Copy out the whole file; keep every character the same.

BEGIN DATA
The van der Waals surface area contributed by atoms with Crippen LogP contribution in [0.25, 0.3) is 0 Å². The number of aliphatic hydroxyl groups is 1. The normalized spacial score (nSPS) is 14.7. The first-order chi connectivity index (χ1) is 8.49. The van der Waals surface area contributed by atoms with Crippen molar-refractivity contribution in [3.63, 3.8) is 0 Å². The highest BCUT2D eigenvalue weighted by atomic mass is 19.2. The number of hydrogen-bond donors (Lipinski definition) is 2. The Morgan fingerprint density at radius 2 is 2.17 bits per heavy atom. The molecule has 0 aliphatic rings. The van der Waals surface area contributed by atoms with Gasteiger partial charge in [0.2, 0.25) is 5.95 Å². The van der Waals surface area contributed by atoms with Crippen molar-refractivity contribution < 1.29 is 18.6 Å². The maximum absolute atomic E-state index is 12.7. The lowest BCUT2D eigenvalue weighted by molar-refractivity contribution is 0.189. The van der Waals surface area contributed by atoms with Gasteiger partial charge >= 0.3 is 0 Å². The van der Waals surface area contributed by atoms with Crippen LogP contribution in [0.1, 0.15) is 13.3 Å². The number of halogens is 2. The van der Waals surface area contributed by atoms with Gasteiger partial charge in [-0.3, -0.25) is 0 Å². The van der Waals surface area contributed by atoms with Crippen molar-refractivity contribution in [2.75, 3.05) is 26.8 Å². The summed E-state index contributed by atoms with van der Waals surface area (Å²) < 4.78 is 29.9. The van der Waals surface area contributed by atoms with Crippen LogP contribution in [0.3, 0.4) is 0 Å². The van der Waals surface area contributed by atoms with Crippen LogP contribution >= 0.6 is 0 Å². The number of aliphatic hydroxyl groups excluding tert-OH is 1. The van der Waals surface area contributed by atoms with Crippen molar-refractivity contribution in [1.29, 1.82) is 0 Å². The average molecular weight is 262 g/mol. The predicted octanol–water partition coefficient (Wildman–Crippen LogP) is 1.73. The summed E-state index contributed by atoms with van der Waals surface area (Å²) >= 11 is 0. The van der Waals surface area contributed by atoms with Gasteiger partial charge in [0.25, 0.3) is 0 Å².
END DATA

The van der Waals surface area contributed by atoms with Crippen LogP contribution in [0.25, 0.3) is 0 Å². The number of aliphatic hydroxyl groups is 1. The normalized spacial score (nSPS) is 14.7. The first-order chi connectivity index (χ1) is 8.49. The van der Waals surface area contributed by atoms with Crippen molar-refractivity contribution in [3.63, 3.8) is 0 Å². The highest BCUT2D eigenvalue weighted by atomic mass is 19.2. The number of hydrogen-bond donors (Lipinski definition) is 2. The Morgan fingerprint density at radius 2 is 2.17 bits per heavy atom. The molecule has 0 aliphatic rings. The van der Waals surface area contributed by atoms with Gasteiger partial charge in [0.2, 0.25) is 5.95 Å². The van der Waals surface area contributed by atoms with Crippen molar-refractivity contribution < 1.29 is 18.6 Å². The maximum absolute atomic E-state index is 12.7. The lowest BCUT2D eigenvalue weighted by molar-refractivity contribution is 0.189. The van der Waals surface area contributed by atoms with Gasteiger partial charge >= 0.3 is 0 Å². The van der Waals surface area contributed by atoms with Crippen LogP contribution in [0.1, 0.15) is 13.3 Å². The number of halogens is 2. The van der Waals surface area contributed by atoms with Gasteiger partial charge in [-0.3, -0.25) is 0 Å². The van der Waals surface area contributed by atoms with Crippen molar-refractivity contribution in [2.75, 3.05) is 26.8 Å². The summed E-state index contributed by atoms with van der Waals surface area (Å²) < 4.78 is 29.9. The van der Waals surface area contributed by atoms with Crippen LogP contribution in [0.3, 0.4) is 0 Å². The van der Waals surface area contributed by atoms with Crippen LogP contribution >= 0.6 is 0 Å². The number of aliphatic hydroxyl groups excluding tert-OH is 1. The van der Waals surface area contributed by atoms with Crippen molar-refractivity contribution in [1.29, 1.82) is 0 Å². The average molecular weight is 262 g/mol. The predicted octanol–water partition coefficient (Wildman–Crippen LogP) is 1.73. The summed E-state index contributed by atoms with van der Waals surface area (Å²) >= 11 is 0. The van der Waals surface area contributed by atoms with Gasteiger partial charge in [0.25, 0.3) is 0 Å².